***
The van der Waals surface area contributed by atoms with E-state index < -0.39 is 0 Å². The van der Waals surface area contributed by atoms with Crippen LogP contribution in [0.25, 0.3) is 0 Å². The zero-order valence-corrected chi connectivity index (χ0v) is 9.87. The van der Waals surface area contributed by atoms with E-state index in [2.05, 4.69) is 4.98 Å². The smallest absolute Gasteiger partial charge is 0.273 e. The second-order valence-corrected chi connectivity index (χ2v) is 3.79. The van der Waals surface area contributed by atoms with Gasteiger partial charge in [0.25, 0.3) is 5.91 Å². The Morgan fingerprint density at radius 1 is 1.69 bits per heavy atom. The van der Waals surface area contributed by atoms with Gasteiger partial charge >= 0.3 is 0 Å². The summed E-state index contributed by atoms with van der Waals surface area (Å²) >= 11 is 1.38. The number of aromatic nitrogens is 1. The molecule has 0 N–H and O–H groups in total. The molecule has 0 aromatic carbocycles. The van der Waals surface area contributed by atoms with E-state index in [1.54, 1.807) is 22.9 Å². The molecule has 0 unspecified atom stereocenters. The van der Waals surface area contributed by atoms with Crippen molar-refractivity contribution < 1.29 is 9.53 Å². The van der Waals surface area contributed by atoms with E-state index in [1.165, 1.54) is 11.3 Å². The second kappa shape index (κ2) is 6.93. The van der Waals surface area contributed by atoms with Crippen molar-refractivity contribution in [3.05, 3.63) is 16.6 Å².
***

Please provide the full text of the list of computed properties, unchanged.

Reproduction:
The van der Waals surface area contributed by atoms with E-state index < -0.39 is 0 Å². The van der Waals surface area contributed by atoms with Crippen LogP contribution in [0.25, 0.3) is 0 Å². The zero-order valence-corrected chi connectivity index (χ0v) is 9.87. The van der Waals surface area contributed by atoms with E-state index in [2.05, 4.69) is 4.98 Å². The smallest absolute Gasteiger partial charge is 0.273 e. The second-order valence-corrected chi connectivity index (χ2v) is 3.79. The van der Waals surface area contributed by atoms with Gasteiger partial charge in [0.25, 0.3) is 5.91 Å². The Morgan fingerprint density at radius 1 is 1.69 bits per heavy atom. The van der Waals surface area contributed by atoms with Gasteiger partial charge >= 0.3 is 0 Å². The summed E-state index contributed by atoms with van der Waals surface area (Å²) >= 11 is 1.38. The number of aromatic nitrogens is 1. The molecule has 0 N–H and O–H groups in total. The molecule has 0 aromatic carbocycles. The van der Waals surface area contributed by atoms with E-state index in [1.54, 1.807) is 22.9 Å². The molecule has 0 unspecified atom stereocenters. The van der Waals surface area contributed by atoms with Crippen molar-refractivity contribution < 1.29 is 9.53 Å². The van der Waals surface area contributed by atoms with E-state index in [1.165, 1.54) is 11.3 Å². The second kappa shape index (κ2) is 6.93. The van der Waals surface area contributed by atoms with Crippen molar-refractivity contribution in [3.05, 3.63) is 16.6 Å².